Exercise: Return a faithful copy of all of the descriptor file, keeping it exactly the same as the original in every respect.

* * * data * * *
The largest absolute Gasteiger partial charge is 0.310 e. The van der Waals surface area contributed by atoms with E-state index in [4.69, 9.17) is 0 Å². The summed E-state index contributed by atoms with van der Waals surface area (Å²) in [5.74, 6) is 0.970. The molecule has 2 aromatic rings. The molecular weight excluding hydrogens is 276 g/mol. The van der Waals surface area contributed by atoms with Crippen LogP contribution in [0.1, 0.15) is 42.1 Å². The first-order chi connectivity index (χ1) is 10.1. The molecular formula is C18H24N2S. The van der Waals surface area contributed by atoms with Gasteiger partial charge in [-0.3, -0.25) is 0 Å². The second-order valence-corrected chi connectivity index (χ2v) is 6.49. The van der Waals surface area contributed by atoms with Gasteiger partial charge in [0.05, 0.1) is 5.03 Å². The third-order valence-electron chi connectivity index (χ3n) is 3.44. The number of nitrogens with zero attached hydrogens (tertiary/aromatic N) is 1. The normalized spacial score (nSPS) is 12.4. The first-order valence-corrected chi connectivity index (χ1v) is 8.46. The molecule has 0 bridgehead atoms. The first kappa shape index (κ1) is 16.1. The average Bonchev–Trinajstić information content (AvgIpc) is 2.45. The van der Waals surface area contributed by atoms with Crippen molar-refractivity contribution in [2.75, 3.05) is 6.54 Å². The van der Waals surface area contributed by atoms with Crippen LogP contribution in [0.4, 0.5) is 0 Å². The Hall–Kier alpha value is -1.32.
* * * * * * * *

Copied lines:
The largest absolute Gasteiger partial charge is 0.310 e. The van der Waals surface area contributed by atoms with E-state index in [4.69, 9.17) is 0 Å². The summed E-state index contributed by atoms with van der Waals surface area (Å²) in [5.74, 6) is 0.970. The molecule has 2 aromatic rings. The molecular weight excluding hydrogens is 276 g/mol. The van der Waals surface area contributed by atoms with Crippen LogP contribution in [0.1, 0.15) is 42.1 Å². The first-order chi connectivity index (χ1) is 10.1. The molecular formula is C18H24N2S. The van der Waals surface area contributed by atoms with Gasteiger partial charge in [-0.3, -0.25) is 0 Å². The second-order valence-corrected chi connectivity index (χ2v) is 6.49. The van der Waals surface area contributed by atoms with Gasteiger partial charge in [0.05, 0.1) is 5.03 Å². The third-order valence-electron chi connectivity index (χ3n) is 3.44. The number of nitrogens with zero attached hydrogens (tertiary/aromatic N) is 1. The normalized spacial score (nSPS) is 12.4. The first-order valence-corrected chi connectivity index (χ1v) is 8.46. The molecule has 0 bridgehead atoms. The first kappa shape index (κ1) is 16.1. The average Bonchev–Trinajstić information content (AvgIpc) is 2.45. The van der Waals surface area contributed by atoms with Crippen molar-refractivity contribution in [2.75, 3.05) is 6.54 Å². The van der Waals surface area contributed by atoms with Crippen LogP contribution in [0.4, 0.5) is 0 Å². The Hall–Kier alpha value is -1.32.